distances varied between 5 and 8 NM. On all occasions targets
varied speed and altitude very quickly and break-locks occurred
after 10 to 60 seconds. Speeds varied between 150 and 1010 kts.
At 3 occasions both F16's registered simultaneous lock-ons with
the same parameters].

"The above are excerpts from an old "SUMMARY REPORT ON
OBSERVATIONS 30-31 MARCH 1990", written by Col. (now General) De
Brouwer. Further studies have been made, and the conclusions are
different. The first "two occasions" were before the night 30-31
March 1990, and the "laser-beam projector on ground" was used by
a night-club (this was well known, and was what De Brouwer meant
in his summary). During the night 30-31 March, the pilot of the
second F-16 video recorded his radar echoes. It appears now
(Gilmard & Lt. Col. Salmon's study) that the first lock-ons,
with speed and altitude varying very quickly, could be "ground
clutter", while the one which lasted for 60 seconds, with nearly
constant altitude and speed, was the first F-16. Now the Belgian
military say "though this is not excluded, there is no proof that
we got echoes from a real object with unusual abilities".

And later added:

"Now the Air Force has an explanation: ground clutter. I know of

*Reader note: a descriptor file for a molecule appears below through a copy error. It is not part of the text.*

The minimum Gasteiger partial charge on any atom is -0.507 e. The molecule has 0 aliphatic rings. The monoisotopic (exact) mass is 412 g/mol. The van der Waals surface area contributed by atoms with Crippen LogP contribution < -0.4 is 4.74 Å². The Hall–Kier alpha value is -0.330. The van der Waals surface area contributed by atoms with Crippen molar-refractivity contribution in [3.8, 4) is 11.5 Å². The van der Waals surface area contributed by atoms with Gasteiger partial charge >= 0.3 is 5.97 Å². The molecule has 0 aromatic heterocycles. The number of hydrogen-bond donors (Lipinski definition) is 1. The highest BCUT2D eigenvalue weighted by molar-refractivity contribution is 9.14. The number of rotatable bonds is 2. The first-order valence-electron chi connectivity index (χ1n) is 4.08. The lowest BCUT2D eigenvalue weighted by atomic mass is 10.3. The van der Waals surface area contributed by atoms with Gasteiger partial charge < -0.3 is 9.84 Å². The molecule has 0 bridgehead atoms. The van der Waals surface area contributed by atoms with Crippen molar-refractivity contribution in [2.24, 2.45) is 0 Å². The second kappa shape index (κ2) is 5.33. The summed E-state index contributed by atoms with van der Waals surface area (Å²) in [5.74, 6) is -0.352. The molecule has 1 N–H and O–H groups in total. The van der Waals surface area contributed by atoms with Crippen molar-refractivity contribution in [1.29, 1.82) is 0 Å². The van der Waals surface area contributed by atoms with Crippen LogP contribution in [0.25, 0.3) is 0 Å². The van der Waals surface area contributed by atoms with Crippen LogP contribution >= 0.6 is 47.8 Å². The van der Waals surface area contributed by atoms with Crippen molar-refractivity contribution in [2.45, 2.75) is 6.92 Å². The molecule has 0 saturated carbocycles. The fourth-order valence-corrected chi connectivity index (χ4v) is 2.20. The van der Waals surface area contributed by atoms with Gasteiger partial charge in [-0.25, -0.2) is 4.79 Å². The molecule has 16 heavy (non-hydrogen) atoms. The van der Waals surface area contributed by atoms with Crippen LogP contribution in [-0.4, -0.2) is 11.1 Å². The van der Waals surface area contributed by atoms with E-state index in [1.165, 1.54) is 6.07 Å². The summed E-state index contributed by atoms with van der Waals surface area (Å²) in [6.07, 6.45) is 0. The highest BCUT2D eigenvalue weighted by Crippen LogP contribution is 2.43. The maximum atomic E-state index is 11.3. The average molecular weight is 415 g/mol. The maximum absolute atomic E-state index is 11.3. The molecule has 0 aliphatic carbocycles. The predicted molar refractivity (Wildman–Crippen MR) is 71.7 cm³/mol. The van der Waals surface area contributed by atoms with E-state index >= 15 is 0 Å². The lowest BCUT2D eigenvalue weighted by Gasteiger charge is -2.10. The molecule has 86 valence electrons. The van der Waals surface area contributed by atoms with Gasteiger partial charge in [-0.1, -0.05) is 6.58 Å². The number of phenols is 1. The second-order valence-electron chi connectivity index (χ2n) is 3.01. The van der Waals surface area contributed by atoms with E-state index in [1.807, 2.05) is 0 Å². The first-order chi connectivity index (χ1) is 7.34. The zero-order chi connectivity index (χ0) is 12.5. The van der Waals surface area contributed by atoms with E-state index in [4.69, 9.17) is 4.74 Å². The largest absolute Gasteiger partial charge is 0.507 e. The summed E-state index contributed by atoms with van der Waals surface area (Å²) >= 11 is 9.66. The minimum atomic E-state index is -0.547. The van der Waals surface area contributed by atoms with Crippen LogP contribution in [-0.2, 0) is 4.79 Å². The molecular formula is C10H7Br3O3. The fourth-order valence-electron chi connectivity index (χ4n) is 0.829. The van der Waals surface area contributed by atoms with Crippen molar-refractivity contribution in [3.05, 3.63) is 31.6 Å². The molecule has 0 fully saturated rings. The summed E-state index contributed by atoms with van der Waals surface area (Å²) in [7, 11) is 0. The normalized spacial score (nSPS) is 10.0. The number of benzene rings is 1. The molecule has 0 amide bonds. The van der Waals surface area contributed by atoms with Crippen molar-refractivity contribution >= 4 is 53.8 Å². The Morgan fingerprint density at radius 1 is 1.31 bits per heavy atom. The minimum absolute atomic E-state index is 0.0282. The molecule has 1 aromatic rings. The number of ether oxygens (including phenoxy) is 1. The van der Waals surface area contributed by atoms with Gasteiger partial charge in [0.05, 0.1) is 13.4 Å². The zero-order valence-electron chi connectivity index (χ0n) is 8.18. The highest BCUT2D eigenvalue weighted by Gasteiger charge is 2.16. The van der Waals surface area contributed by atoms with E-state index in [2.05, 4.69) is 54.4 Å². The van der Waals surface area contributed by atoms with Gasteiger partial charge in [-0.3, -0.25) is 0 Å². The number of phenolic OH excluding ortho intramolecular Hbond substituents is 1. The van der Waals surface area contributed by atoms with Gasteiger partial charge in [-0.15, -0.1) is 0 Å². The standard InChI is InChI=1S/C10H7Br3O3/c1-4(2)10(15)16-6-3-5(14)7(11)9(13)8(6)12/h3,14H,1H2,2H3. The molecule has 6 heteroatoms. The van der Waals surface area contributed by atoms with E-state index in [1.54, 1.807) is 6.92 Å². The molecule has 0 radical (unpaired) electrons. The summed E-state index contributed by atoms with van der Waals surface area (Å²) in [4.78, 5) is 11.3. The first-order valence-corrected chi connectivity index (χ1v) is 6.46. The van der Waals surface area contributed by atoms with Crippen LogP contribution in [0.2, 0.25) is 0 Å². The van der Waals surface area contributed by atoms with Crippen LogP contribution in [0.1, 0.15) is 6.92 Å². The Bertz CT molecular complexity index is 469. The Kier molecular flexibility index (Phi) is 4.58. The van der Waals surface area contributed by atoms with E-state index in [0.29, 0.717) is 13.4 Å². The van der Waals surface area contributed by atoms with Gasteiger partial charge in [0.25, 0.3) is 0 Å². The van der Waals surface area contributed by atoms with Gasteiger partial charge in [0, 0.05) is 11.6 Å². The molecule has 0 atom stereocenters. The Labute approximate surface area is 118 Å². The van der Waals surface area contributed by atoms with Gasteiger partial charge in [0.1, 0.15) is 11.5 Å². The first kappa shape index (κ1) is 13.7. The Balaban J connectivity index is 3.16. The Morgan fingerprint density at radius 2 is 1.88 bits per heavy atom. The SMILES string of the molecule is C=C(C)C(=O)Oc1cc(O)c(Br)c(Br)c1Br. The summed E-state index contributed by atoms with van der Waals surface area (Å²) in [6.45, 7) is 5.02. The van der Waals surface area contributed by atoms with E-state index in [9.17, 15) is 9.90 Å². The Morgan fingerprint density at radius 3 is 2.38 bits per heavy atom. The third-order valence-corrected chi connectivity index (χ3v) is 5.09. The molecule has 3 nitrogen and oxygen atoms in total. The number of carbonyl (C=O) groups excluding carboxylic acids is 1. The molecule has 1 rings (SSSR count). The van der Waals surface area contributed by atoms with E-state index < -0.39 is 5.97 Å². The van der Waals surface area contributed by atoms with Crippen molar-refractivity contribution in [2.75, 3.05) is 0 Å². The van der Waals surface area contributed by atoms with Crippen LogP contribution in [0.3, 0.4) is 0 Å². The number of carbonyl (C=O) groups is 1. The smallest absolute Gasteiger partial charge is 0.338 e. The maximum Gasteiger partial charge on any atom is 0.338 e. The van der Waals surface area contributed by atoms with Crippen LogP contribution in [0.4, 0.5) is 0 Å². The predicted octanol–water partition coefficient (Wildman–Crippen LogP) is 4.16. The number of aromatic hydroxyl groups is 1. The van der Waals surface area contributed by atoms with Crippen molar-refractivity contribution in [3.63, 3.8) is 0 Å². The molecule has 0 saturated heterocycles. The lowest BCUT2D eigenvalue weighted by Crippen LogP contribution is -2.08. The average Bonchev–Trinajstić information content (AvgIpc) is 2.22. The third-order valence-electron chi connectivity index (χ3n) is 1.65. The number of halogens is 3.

only 4 radars involved (2 on ground, 2 airborne), not 5. There
were not hundreds of eye witnesses (this night), only a few
gendarmes. Now it is said that what they saw could be stars
through unusual atmospheric refraction phenomena.

Only one thing remains unexplained. The F-16's took off at 0h 05
local time (= GMT + 2). At 0 h 28, the Semmerzake radar detected
an object 2500 ft over the western part of the Brussels
agglomeration, moving towards Liege (roughly speaking, towards
east) at 450 knots. At 0 h 29, the Glons radar detected it also.
From 0 h 29 to 0 h 33, both radars followed the craft, which was
going in straight line towards Liege, increasing its speed and
its altitude. The Semmerzake radar spotted it again 6000 ft over